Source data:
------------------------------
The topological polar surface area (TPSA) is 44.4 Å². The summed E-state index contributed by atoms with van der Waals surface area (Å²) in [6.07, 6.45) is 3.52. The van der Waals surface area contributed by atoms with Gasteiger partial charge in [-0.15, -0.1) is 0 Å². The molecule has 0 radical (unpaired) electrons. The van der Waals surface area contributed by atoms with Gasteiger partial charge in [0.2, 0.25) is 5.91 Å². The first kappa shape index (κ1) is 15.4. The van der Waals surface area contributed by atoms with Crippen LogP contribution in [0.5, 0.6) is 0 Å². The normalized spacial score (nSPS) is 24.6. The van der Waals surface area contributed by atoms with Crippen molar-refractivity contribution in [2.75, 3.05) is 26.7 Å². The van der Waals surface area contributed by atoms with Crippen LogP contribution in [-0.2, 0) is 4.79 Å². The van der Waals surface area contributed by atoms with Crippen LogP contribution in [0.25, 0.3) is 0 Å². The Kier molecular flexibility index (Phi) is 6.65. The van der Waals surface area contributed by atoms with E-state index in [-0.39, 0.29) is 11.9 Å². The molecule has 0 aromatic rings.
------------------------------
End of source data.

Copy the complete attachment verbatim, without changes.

The topological polar surface area (TPSA) is 44.4 Å². The summed E-state index contributed by atoms with van der Waals surface area (Å²) in [6.07, 6.45) is 3.52. The van der Waals surface area contributed by atoms with Gasteiger partial charge in [-0.15, -0.1) is 0 Å². The molecule has 0 radical (unpaired) electrons. The van der Waals surface area contributed by atoms with Gasteiger partial charge in [0.2, 0.25) is 5.91 Å². The first kappa shape index (κ1) is 15.4. The van der Waals surface area contributed by atoms with Crippen LogP contribution in [0.5, 0.6) is 0 Å². The normalized spacial score (nSPS) is 24.6. The van der Waals surface area contributed by atoms with Crippen molar-refractivity contribution in [2.75, 3.05) is 26.7 Å². The van der Waals surface area contributed by atoms with Crippen LogP contribution in [-0.2, 0) is 4.79 Å². The van der Waals surface area contributed by atoms with Crippen LogP contribution in [0.25, 0.3) is 0 Å². The Kier molecular flexibility index (Phi) is 6.65. The van der Waals surface area contributed by atoms with E-state index in [-0.39, 0.29) is 11.9 Å². The molecule has 0 aromatic rings.